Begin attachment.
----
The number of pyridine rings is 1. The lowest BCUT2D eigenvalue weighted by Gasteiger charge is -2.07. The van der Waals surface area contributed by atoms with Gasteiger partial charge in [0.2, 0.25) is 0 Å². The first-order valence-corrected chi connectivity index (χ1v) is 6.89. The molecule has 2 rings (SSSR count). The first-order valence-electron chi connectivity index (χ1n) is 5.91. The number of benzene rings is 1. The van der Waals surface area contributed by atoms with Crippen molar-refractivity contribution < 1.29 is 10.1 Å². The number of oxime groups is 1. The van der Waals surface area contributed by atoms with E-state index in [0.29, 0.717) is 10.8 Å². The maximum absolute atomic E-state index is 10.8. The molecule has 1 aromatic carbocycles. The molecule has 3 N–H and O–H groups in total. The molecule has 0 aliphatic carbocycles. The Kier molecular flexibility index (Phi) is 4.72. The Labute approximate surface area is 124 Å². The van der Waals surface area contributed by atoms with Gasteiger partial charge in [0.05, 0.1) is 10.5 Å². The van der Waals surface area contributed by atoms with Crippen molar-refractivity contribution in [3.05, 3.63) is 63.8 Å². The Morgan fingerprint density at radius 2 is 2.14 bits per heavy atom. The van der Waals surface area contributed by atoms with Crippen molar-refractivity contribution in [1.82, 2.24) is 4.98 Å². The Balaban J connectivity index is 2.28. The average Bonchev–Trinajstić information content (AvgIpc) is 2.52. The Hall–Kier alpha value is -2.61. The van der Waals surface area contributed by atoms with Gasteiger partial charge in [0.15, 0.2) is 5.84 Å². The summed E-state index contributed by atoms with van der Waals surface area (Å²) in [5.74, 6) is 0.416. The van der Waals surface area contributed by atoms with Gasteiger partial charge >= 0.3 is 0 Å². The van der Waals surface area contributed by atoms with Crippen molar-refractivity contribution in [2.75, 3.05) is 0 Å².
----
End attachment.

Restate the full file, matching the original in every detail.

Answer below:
The number of pyridine rings is 1. The lowest BCUT2D eigenvalue weighted by Gasteiger charge is -2.07. The van der Waals surface area contributed by atoms with Gasteiger partial charge in [0.2, 0.25) is 0 Å². The first-order valence-corrected chi connectivity index (χ1v) is 6.89. The molecule has 2 rings (SSSR count). The first-order valence-electron chi connectivity index (χ1n) is 5.91. The number of benzene rings is 1. The van der Waals surface area contributed by atoms with Crippen molar-refractivity contribution < 1.29 is 10.1 Å². The number of oxime groups is 1. The van der Waals surface area contributed by atoms with E-state index in [0.29, 0.717) is 10.8 Å². The maximum absolute atomic E-state index is 10.8. The molecule has 1 aromatic carbocycles. The molecule has 3 N–H and O–H groups in total. The molecule has 0 aliphatic carbocycles. The Kier molecular flexibility index (Phi) is 4.72. The Labute approximate surface area is 124 Å². The van der Waals surface area contributed by atoms with Gasteiger partial charge in [0.05, 0.1) is 10.5 Å². The van der Waals surface area contributed by atoms with Crippen molar-refractivity contribution in [3.05, 3.63) is 63.8 Å². The Morgan fingerprint density at radius 2 is 2.14 bits per heavy atom. The van der Waals surface area contributed by atoms with Crippen molar-refractivity contribution in [1.82, 2.24) is 4.98 Å². The Balaban J connectivity index is 2.28. The average Bonchev–Trinajstić information content (AvgIpc) is 2.52. The Hall–Kier alpha value is -2.61. The van der Waals surface area contributed by atoms with Gasteiger partial charge in [0.15, 0.2) is 5.84 Å². The summed E-state index contributed by atoms with van der Waals surface area (Å²) in [5.74, 6) is 0.416. The van der Waals surface area contributed by atoms with Gasteiger partial charge >= 0.3 is 0 Å². The van der Waals surface area contributed by atoms with Crippen molar-refractivity contribution in [2.75, 3.05) is 0 Å².